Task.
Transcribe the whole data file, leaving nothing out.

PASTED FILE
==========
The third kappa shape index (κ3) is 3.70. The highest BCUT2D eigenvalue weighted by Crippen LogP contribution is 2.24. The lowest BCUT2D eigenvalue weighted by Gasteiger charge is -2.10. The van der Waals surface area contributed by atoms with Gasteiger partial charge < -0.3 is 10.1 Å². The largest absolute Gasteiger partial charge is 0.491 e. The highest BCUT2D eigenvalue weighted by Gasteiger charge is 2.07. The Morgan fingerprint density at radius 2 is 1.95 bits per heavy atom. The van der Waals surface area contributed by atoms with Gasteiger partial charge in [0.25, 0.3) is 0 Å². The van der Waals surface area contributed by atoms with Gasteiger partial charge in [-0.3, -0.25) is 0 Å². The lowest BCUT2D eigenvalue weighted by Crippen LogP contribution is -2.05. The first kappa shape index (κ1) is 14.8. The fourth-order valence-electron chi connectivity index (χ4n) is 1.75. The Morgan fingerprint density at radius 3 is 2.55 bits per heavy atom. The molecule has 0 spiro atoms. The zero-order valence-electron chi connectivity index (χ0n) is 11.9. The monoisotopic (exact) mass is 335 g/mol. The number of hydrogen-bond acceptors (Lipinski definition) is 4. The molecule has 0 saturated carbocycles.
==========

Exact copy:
The third kappa shape index (κ3) is 3.70. The highest BCUT2D eigenvalue weighted by Crippen LogP contribution is 2.24. The lowest BCUT2D eigenvalue weighted by Gasteiger charge is -2.10. The van der Waals surface area contributed by atoms with Gasteiger partial charge < -0.3 is 10.1 Å². The largest absolute Gasteiger partial charge is 0.491 e. The highest BCUT2D eigenvalue weighted by Gasteiger charge is 2.07. The Morgan fingerprint density at radius 2 is 1.95 bits per heavy atom. The van der Waals surface area contributed by atoms with Gasteiger partial charge in [0.25, 0.3) is 0 Å². The van der Waals surface area contributed by atoms with Gasteiger partial charge in [-0.3, -0.25) is 0 Å². The lowest BCUT2D eigenvalue weighted by Crippen LogP contribution is -2.05. The first kappa shape index (κ1) is 14.8. The fourth-order valence-electron chi connectivity index (χ4n) is 1.75. The Morgan fingerprint density at radius 3 is 2.55 bits per heavy atom. The molecule has 0 spiro atoms. The zero-order valence-electron chi connectivity index (χ0n) is 11.9. The monoisotopic (exact) mass is 335 g/mol. The number of hydrogen-bond acceptors (Lipinski definition) is 4. The molecule has 0 saturated carbocycles.